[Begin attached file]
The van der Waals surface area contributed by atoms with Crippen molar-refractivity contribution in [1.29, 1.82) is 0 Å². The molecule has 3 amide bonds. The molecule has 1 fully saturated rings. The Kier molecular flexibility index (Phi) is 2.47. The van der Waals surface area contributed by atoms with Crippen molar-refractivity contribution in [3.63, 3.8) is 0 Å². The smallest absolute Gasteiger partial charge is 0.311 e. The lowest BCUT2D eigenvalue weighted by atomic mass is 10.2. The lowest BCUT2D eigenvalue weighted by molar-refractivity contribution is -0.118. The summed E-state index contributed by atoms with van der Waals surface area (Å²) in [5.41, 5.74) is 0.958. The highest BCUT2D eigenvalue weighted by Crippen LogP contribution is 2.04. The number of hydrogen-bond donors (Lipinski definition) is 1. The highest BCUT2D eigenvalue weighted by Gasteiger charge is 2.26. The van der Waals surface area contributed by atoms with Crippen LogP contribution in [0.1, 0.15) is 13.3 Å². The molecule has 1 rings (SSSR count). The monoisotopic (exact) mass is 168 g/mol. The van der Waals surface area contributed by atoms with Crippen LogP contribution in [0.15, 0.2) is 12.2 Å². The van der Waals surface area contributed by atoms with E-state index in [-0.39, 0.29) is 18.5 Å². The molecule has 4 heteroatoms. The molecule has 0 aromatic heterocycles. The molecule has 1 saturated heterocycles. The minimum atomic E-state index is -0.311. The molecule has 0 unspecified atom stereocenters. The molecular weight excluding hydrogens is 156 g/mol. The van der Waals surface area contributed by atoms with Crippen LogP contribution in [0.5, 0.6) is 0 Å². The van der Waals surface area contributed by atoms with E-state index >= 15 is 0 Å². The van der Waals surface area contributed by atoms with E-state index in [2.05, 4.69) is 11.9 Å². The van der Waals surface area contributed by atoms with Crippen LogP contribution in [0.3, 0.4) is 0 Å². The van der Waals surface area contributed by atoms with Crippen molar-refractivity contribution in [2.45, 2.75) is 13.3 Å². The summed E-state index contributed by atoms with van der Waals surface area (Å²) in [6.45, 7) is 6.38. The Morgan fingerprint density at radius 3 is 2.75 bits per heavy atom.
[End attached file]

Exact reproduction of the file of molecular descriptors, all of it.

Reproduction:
The van der Waals surface area contributed by atoms with Crippen molar-refractivity contribution in [1.29, 1.82) is 0 Å². The molecule has 3 amide bonds. The molecule has 1 fully saturated rings. The Kier molecular flexibility index (Phi) is 2.47. The van der Waals surface area contributed by atoms with Crippen molar-refractivity contribution in [3.63, 3.8) is 0 Å². The smallest absolute Gasteiger partial charge is 0.311 e. The lowest BCUT2D eigenvalue weighted by atomic mass is 10.2. The lowest BCUT2D eigenvalue weighted by molar-refractivity contribution is -0.118. The summed E-state index contributed by atoms with van der Waals surface area (Å²) in [5.41, 5.74) is 0.958. The highest BCUT2D eigenvalue weighted by Crippen LogP contribution is 2.04. The number of hydrogen-bond donors (Lipinski definition) is 1. The highest BCUT2D eigenvalue weighted by Gasteiger charge is 2.26. The van der Waals surface area contributed by atoms with Crippen LogP contribution in [0.1, 0.15) is 13.3 Å². The molecule has 1 rings (SSSR count). The monoisotopic (exact) mass is 168 g/mol. The van der Waals surface area contributed by atoms with Crippen LogP contribution in [0.15, 0.2) is 12.2 Å². The van der Waals surface area contributed by atoms with E-state index in [-0.39, 0.29) is 18.5 Å². The molecule has 4 heteroatoms. The molecule has 0 aromatic heterocycles. The molecule has 1 saturated heterocycles. The minimum atomic E-state index is -0.311. The molecule has 0 unspecified atom stereocenters. The molecular weight excluding hydrogens is 156 g/mol. The van der Waals surface area contributed by atoms with Crippen LogP contribution in [0.5, 0.6) is 0 Å². The van der Waals surface area contributed by atoms with E-state index >= 15 is 0 Å². The van der Waals surface area contributed by atoms with E-state index in [2.05, 4.69) is 11.9 Å². The van der Waals surface area contributed by atoms with Crippen LogP contribution in [0.3, 0.4) is 0 Å². The van der Waals surface area contributed by atoms with Crippen molar-refractivity contribution in [2.45, 2.75) is 13.3 Å². The summed E-state index contributed by atoms with van der Waals surface area (Å²) in [6.45, 7) is 6.38. The Morgan fingerprint density at radius 3 is 2.75 bits per heavy atom.